Nobody denies that America has a huge problem with diabetes. Consider the facts released recently by the American Diabetes Association and the Centers for Disease Control. By 2050, up to one American in three will suffer from diabetes. Approximately 24 million U.S. adults have diabetes of which about 18 million of them are currently diagnosed. About 57 million Americans have pre-diabetes meaning they have elevated blood sugars but not to the level of a diabetic. The CDC estimates the annual cost of diabetes is $174 billion. More than 65% of people with diabetes die of a heart attack or a stroke.
When we look at Louisiana as an individual state, the statistics become even more sobering. In 2007, over 10% of Louisiana adults were diagnosed with diabetes. Approximately 25% of Louisiana residents aged 65 and older have diabetes. The prevalence of diabetes increased 97% from 1997 to 2007. Diabetes is the fifth leading cause of death in Louisiana, and Louisiana has the highest diabetes mortality in the country.
In 1992, a landmark paper was published entitled, “Is Type II Diabetes Mellitus (NIDDM) a Surgical Disease?” This paper detailed the results of the gastric bypass on 137 patients with diabetes. The data revealed that diabetics were cured of their disease over 75% of the time and improved over 90% of the time. This was astonishing information at the time and began a trend of examining the effects of weight loss surgery on diabetics. Over the past two decades, the numbers have held true over many hundreds of manuscripts and hundreds of thousands of patients. Weight loss surgery results in a diabetes remission rate of around 75% and results in significant improvement in approximately 90% of patients.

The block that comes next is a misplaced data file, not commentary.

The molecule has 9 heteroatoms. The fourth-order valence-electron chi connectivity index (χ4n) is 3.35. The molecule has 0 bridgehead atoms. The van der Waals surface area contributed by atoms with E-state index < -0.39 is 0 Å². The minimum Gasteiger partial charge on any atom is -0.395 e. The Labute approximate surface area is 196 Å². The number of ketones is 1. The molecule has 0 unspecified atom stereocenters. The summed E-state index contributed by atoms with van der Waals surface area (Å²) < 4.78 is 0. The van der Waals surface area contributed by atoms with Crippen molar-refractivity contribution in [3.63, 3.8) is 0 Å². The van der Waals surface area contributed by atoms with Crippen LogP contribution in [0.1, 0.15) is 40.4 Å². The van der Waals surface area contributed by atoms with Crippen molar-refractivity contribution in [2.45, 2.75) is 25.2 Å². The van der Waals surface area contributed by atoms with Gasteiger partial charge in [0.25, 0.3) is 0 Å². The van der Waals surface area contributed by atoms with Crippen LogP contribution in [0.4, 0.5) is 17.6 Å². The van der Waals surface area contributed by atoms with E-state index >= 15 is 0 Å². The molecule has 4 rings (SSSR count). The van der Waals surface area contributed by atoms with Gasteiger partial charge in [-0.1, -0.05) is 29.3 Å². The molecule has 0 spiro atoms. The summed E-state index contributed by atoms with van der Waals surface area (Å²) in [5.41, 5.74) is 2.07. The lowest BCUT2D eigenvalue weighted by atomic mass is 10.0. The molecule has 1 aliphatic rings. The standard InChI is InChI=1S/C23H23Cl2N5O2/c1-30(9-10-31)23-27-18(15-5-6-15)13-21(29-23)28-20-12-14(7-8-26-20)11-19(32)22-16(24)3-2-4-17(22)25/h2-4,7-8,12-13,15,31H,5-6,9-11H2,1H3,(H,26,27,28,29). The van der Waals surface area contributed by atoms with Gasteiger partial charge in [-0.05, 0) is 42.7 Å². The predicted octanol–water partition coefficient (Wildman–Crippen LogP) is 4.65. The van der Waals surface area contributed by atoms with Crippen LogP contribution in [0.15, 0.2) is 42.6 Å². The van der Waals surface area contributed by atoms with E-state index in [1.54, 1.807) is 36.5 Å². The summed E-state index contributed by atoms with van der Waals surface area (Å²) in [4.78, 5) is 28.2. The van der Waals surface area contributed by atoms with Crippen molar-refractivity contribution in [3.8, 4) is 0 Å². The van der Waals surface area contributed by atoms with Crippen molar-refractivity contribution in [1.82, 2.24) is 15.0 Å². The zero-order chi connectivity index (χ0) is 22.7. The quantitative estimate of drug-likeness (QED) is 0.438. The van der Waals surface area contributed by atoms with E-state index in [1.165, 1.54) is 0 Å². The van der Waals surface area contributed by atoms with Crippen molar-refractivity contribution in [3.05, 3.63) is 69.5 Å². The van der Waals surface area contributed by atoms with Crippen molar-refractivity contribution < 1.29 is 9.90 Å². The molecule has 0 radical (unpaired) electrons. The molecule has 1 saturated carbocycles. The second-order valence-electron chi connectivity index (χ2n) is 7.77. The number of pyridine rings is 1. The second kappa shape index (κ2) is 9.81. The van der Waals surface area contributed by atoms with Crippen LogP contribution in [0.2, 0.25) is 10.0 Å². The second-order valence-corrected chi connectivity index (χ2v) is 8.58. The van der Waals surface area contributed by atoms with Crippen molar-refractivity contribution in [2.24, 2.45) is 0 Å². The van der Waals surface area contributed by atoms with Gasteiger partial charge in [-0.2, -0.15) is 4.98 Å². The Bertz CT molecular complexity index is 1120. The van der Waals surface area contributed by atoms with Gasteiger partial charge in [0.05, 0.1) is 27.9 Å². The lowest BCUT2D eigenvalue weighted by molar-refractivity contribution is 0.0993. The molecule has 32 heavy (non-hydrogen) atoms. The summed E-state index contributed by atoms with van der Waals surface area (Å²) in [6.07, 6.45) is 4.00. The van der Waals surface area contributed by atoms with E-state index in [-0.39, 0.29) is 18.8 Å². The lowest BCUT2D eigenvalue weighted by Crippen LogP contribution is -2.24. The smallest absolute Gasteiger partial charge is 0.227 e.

If you are thinking about weight loss surgery as a cure for your diabetes, consider the following. First, your body mass index (BMI) must be 35 or greater. There are numerous websites that can assist you with calculating your BMI, such as the one found on www.realize.com. Second, success rates are determined by many factors including choice of procedure, how long you have been diabetic, and the severity of your diabetes. Your bariatric surgeon can help you maximize your results and give you realistic expectations. Third, obtain as much information as possible about your medical and surgical options as it relates to diabetes. We offer free monthly seminars designed to educate you about weight loss surgery. This will help you decide as to whether weight loss surgery is right for you.
Weight loss surgery is not a short-cut to weight loss. It is a tool that, if properly used, can not only result in weight loss, but also can result in improved health, quality of life and self-esteem. If you are interested in more information about weight loss surgery or would like to know when the next seminar will be held, contact our board-certified surgeons Dr. Samuel Bledsoe or Dr. James Parrish at (318) 442-6767.